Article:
Print, online and on-air news outlets on Monday joined in a concerted campaign to pressure the Australian government to soften its restrictive secrecy laws.
In a rare show of unity, the Australian media published redacted front pages in a protest against press restrictions.
News outlets of the News Corp Australia and Nine mastheads showed blacked-out text beside red stamps marked “secret”.
Several TV, radio and online outlets supported the campaign by the Right to Know Coalition.
Media reports from Australia said:
Nineteen Australian media organizations and journalist unions, some of them traditionally rivals, banded together for the “Your Right To Know” campaign.
Australian media are protesting the country’s encroaching secrecy laws.
“When government keeps the truth from you, what are they covering up?” was the question that ran on the cover of newspapers including The Australian, owned by Murdoch; the liberal Fairfax newspapers; and smaller city and rural newspapers. The question was accompanied with lines of text that were heavily blacked out.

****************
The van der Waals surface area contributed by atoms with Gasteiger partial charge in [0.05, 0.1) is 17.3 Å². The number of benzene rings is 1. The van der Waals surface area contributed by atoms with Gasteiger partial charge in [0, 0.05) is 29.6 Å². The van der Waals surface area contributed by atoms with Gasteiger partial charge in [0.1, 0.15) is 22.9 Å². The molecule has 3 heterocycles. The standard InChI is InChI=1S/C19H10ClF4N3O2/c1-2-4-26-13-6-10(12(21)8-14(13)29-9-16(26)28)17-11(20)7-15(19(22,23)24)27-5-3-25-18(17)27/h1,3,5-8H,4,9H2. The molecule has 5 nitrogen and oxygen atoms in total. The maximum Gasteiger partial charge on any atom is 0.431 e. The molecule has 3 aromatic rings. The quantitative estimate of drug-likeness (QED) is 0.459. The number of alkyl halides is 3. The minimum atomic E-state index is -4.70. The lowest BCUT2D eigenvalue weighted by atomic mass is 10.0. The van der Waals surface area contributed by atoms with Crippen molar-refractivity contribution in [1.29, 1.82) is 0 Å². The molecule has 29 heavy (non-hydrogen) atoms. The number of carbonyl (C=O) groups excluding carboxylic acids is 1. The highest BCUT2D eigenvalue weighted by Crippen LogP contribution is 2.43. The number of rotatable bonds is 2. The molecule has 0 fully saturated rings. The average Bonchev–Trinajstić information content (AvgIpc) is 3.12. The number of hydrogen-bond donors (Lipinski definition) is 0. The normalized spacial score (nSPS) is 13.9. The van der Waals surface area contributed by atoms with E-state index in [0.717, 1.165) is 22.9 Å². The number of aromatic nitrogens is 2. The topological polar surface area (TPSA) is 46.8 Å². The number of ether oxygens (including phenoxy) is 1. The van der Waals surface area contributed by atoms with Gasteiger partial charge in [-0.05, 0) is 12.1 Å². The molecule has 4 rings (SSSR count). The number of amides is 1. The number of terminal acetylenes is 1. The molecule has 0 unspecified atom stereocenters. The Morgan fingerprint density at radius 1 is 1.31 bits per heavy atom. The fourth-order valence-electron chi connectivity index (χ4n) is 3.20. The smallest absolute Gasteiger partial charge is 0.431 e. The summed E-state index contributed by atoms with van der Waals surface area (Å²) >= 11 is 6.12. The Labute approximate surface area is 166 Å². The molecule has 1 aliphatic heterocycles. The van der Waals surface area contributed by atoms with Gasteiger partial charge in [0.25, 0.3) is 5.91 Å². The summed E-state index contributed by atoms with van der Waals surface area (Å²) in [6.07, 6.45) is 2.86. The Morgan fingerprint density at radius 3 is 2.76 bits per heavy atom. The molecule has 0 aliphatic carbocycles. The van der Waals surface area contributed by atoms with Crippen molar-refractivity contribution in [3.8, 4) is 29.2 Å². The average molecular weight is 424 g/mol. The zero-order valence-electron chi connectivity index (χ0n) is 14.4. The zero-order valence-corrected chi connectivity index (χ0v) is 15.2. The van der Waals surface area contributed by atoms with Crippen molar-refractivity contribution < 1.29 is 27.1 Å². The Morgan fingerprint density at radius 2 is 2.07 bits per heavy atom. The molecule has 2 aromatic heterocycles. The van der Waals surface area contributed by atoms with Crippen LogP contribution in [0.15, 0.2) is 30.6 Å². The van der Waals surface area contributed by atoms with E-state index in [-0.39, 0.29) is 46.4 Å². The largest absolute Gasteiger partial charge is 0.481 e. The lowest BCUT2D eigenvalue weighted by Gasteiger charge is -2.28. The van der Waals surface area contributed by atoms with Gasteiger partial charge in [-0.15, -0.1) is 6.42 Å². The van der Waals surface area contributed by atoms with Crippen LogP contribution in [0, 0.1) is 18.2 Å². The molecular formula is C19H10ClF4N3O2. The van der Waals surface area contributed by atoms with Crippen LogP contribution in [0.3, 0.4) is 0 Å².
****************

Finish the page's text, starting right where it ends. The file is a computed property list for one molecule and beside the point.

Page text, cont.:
As part of the campaign, known as #righttoknow, Australian news outlets have highlighted instances when their reporters were blocked from obtaining documents under Freedom of Information requests that bear little connection to national security matters.
The Daily Telegraph, a News Corp. tabloid, referenced stories on confidentiality clauses preventing the publishing of assaults against older patients in care facilities and suppression orders on the identity of sex offenders as examples of government secrecy that had become endemic.
It said its redacted front page was “a bleak warning of a future where laws continue to erode media freedom so governments can cover up information from the public.”
The Sydney Morning Herald called for “significant law reform to stop the suppression of information,” and The Australian newspaper spoke of a “sustained attack on the rights of journalists.”
Television networks including the Australian Broadcasting Corporation (ABC) and radio stations planned to run advertising calling on the government to overhaul its secrecy laws.
The campaign is intended to pressure the federal government to change laws that threaten jail time to certain whistle-blowers and journalists, and which allow the authorities to withhold information that is often unrelated to matters of national security.
The laws fall under an umbrella of secrecy that consecutive governments have created over nearly two decades. No other developed democracy has as strong a stranglehold on its secrets as Australia.